We've just bought 20 acres, about 1 of which we'd like to be "lawn" and another 7-8 we'd like to have as pasture for horses (in the future). Our problem is that what little bermuda grass is there is infested with sandburrs. I know it means poor soil quality, but what's an inexpensive organic way to take care of that much land?
Mowing 'em down and improving the soil (as little as I have so far) seems to have gotten rid of most of mine. Though maybe that's because I'm able to take the "mow high" approach, that might be a little harder with bermuda.
Most things I've read point to improving the humic acid level in the soil (adding humate or compost), and either mechanically removing them (weed popper) or just mowing them as low as possible (which ought to be very easy with bermuda). I would think you'd be great in a year or two (I went from tons to very few in a year or two's worth of just mowing them). Just taking care of the areas (mowing) will help improve the soil (as this site says over and over again) and help the problem. I still have some, but the dogs aren't finding them as much anymore.
Some people also throw out the Corn Gluten Meal and vinegar sprays (when nice and hot). I wouldn't want to worry about that on 8 acres m'self though!
Another interesting action to take (from http://www.enviromateinc.com/sandburr.asp): Mechanically, the least expensive and most effective ways we have found is to drag a carpet or blanket across the field to gather the seed each time you traverse the pasture. Dispose of the carpet by burning or other means. After several times, you will find little seed left in the field.
Different parts of the US have different common names for plants, this is certain. I'm familiar with the plant in the above "wiki" link being referred to as a goathead. However, it's not the plant commonly known as sandburr in Okla. I would almost be grateful if I was dealing with goatheads vs. our sandburrs, and pictured below is the reason why.
Our sandburrs are a grassy looking plant that doesn't flower in an obvious way. Often, you aren't even aware of these sandburrs until they start producing the little pricks...oops...sorry...prickers!
It's been my experience that getting these early is the way to go. When they are green, and just emerging from the stem, they hold together and don't scatter or stick to things as easily. You can see the progression of development in the last picture. Once they dry & turn black, they fall off and/or cling to anything, I bet they're even blown around in the wind. My neighbor has let his yard go & grew one heckuva crop of these this year. Consequently, we continue to battle them in our yard. He is south of us, and our very strong south winds blow them to our yard. So the war continues!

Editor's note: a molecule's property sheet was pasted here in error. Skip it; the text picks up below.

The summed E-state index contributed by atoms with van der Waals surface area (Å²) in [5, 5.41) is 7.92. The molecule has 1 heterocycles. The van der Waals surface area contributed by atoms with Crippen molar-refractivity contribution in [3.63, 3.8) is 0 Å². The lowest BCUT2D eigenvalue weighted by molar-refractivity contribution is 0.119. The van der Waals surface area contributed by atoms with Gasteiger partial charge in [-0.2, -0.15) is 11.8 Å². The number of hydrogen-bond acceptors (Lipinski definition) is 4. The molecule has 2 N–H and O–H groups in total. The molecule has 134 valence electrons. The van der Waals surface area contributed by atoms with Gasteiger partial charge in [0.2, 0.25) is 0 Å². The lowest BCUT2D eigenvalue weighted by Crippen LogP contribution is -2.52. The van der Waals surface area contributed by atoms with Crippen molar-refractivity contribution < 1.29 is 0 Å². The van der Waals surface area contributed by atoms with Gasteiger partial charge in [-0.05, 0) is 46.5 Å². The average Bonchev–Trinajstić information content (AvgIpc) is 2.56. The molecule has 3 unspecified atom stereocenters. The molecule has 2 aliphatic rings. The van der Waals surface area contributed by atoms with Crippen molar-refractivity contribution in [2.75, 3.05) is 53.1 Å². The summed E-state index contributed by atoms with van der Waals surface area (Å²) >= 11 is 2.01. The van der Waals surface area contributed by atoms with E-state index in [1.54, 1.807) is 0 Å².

We've picked them by hand, mowed them down, used a bagger, etc. Amended our soil, tried almost everything, except the corn gluten meal or vinegar. I'm thinking the vinegar would damage the bermuda we'd like to keep, but I dunno. I have noticed that if you get the bermuda growing nice & thick there are less places for the sandburrs to take hold. We didn't quite get our grass going that good this year. ops:
What ever I try doesn't seem to be worthwhile; as long as I have a nextdoor neighbor who neglects his lawn (it borders ours) we will always have to fight sandburrs. We will often mow the neighbors bordering strip of lawn, but dh forgot to do it last time he mowed & the sandburrs went crazy!
1st pic shows ripe, blackened sandburr dead center. You can see how easily the sandburr plant blends in with surrounding, grassy plants.
2nd shows plant. It's basically a very shallow rooted plant, which makes sense because they prefer dryness.
3rd is progression pic
Location: Zone 5
posted 9 years ago
I know goatheads as goatheads but my darling calls them sandburrs, one of the few things we have dissagreed upon. I have been going around erradicating goatheads in my yard,.. mostly in the drive or where the previous owners of this place tore up the ground driving in the mud or left parked cars around the yard.
posted 9 years ago
Being originally from the Chicago suburbs, I'd never seen a sandburr until I moved to Okla. & I used to call them cockleburrs, as that was the only thing I could compare them to.
Sorry, I guess I've become a bit of a stickler (pun intended! ) for plant names!